In another round of hard hitting press release journalism, the Lee Newspapers have been running some thoughtful commentary, without external analysis or rebuttal, from Dennis Rehberg, this time about the Iraq War.
Rehberg thinks that American troops may well be needed in Iraq for fifty years, news to those of us who were told by our government that the war would be won and paying for itself in six weeks:
He suggested that the urge to pull out of Iraq could be wrong, noting that the United States maintains a large presence in South Korea more than 50 years after the active conflict there ended.
Rehberg also pointed out the United States continues to have bases in Germany decades after World War II.
“Somehow we have created in our mind that this is different and we’ve got to get out, take our presence out,” Rehberg said. “And I think, realistically, nobody believes that is possible.
Now, I’m not a military expert, but it could be that Representative Rehberg is wrong about this one. I don’t believe that American military presence in Germany is intended to fight an insurgent movement or to root out 100 year old members of the Nazi government. There was a compelling need for American forces in Germany until the 1990s: the Soviet Union. Perhaps Representative Rehberg has heard of it. I know he did some horseback riding in one of its former Republics awhile back.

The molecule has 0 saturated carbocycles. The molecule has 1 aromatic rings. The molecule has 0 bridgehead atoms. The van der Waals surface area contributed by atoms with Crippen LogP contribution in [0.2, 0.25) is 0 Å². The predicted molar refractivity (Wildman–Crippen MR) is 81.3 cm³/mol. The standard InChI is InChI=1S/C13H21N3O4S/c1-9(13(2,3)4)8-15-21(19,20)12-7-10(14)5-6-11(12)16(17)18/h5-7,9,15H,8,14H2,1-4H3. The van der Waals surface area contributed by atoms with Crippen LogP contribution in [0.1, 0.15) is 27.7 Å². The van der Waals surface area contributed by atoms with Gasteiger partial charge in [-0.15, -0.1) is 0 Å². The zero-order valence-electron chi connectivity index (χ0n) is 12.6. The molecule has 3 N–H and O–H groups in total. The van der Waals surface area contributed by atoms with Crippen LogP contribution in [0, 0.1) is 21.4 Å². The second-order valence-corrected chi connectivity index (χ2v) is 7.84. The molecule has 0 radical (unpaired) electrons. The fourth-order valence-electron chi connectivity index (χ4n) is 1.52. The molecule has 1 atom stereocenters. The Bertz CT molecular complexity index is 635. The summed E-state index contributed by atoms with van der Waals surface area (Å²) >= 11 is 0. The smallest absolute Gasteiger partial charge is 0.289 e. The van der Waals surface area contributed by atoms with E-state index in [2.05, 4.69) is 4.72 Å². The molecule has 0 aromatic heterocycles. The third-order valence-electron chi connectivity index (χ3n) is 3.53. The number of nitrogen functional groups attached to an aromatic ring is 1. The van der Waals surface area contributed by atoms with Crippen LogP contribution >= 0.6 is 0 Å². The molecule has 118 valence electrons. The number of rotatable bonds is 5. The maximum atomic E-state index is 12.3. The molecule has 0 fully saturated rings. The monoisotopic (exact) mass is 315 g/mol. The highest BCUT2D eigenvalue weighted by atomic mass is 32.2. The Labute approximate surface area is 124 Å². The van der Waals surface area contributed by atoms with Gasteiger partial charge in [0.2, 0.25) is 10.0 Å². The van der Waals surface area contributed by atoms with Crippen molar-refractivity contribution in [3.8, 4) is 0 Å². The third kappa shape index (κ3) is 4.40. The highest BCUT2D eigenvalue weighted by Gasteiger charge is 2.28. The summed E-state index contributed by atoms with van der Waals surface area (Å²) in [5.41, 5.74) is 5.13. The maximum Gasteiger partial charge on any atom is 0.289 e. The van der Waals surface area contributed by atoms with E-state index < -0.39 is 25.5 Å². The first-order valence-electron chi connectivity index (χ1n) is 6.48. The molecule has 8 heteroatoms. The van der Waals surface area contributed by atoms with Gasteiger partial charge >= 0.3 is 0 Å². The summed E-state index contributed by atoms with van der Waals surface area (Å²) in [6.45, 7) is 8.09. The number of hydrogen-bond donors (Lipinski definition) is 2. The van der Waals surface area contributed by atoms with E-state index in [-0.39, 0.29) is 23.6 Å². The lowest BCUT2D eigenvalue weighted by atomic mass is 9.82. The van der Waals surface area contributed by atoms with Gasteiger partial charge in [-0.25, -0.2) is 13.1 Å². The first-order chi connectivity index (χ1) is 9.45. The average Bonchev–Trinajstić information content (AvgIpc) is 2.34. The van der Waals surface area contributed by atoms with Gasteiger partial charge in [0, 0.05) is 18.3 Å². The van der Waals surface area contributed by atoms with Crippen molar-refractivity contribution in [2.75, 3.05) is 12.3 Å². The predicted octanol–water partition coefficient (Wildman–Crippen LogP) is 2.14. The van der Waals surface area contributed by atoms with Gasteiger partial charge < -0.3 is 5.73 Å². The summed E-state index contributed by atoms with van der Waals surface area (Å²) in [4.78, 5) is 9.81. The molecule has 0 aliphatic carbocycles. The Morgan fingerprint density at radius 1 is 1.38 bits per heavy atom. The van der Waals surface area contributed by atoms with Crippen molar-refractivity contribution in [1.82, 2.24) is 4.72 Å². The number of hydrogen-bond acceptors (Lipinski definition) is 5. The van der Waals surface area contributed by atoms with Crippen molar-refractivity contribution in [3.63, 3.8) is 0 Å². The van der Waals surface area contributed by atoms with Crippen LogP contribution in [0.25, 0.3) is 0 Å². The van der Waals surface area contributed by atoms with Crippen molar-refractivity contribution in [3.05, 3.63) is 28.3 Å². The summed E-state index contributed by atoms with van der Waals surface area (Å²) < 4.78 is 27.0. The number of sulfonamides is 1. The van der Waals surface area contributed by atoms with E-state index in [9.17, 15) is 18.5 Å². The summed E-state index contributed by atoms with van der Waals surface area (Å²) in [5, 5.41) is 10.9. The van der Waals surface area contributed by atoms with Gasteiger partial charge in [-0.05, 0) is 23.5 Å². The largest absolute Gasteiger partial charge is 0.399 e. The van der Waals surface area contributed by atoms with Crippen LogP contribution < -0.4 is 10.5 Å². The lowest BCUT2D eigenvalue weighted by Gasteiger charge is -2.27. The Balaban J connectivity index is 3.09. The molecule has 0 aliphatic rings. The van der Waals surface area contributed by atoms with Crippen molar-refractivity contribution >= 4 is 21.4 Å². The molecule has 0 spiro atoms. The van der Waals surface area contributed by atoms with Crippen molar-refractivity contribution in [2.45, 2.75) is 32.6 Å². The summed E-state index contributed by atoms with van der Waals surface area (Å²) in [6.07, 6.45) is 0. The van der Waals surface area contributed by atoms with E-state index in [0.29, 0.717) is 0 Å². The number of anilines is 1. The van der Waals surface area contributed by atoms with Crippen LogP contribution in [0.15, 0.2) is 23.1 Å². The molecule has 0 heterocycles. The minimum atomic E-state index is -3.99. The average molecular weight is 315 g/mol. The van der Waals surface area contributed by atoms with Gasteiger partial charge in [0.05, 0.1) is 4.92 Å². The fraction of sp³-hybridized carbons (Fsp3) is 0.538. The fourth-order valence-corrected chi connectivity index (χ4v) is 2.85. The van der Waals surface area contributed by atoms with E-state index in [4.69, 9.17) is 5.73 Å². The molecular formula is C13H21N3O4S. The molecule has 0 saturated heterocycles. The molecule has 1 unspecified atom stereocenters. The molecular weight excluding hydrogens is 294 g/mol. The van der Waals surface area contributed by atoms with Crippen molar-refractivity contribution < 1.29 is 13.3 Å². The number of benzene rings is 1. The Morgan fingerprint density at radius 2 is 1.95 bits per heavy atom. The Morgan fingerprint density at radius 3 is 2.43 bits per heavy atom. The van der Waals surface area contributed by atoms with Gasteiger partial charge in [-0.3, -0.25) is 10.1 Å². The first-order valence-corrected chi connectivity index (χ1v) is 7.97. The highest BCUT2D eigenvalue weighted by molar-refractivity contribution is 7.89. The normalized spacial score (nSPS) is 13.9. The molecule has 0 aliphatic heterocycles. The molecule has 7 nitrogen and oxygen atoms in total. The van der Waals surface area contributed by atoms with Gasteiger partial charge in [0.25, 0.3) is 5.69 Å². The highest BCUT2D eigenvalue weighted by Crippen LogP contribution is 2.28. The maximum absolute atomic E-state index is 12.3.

Today, our presence in Germany serves largely to project power into the Middle East and to serve as a interim base for the thousands of Americans being severely wounded each year in Iraq.
In other words, Germany is different.
Rehberg is also either delusional or a liar:
“I have to leave it to those who are managing the war,” he said. “From the information I have, I think we are having great success in helping them build their infrastructure, we’re having great success in helping them create stability in their government. I think we will start seeing some of our troops come back.”
The infrastructure in Baghdad is certainly doing well, with an official U.S. estimate of almost 12 hours of electricity each day, far less than before the war. What do senior officials say when not conducting official P.R. tours for members of Congress? Things like this:
“Do we have a government that has the capacity to deliver basic levels of services?” said a senior U.S. diplomat here who declined to discuss the issue on the record. “If I had to answer that question right now, today, I’d say no, it’s not good enough.”
I understand why Representative Rehberg and the rest of the people who voted for this illogical, failed war continue to cheerlead for it; they’ve invested much of their credibility in it. I just wish they would act like members of Congress, and demand accountability and honesty from the administration, instead of washing their hands of responsibility. Congress needs to do more than take tours of Iraq and report progress; they need to demand accountability.
If Representative Rehberg won’t do that, then it’s time for someone else to do the job.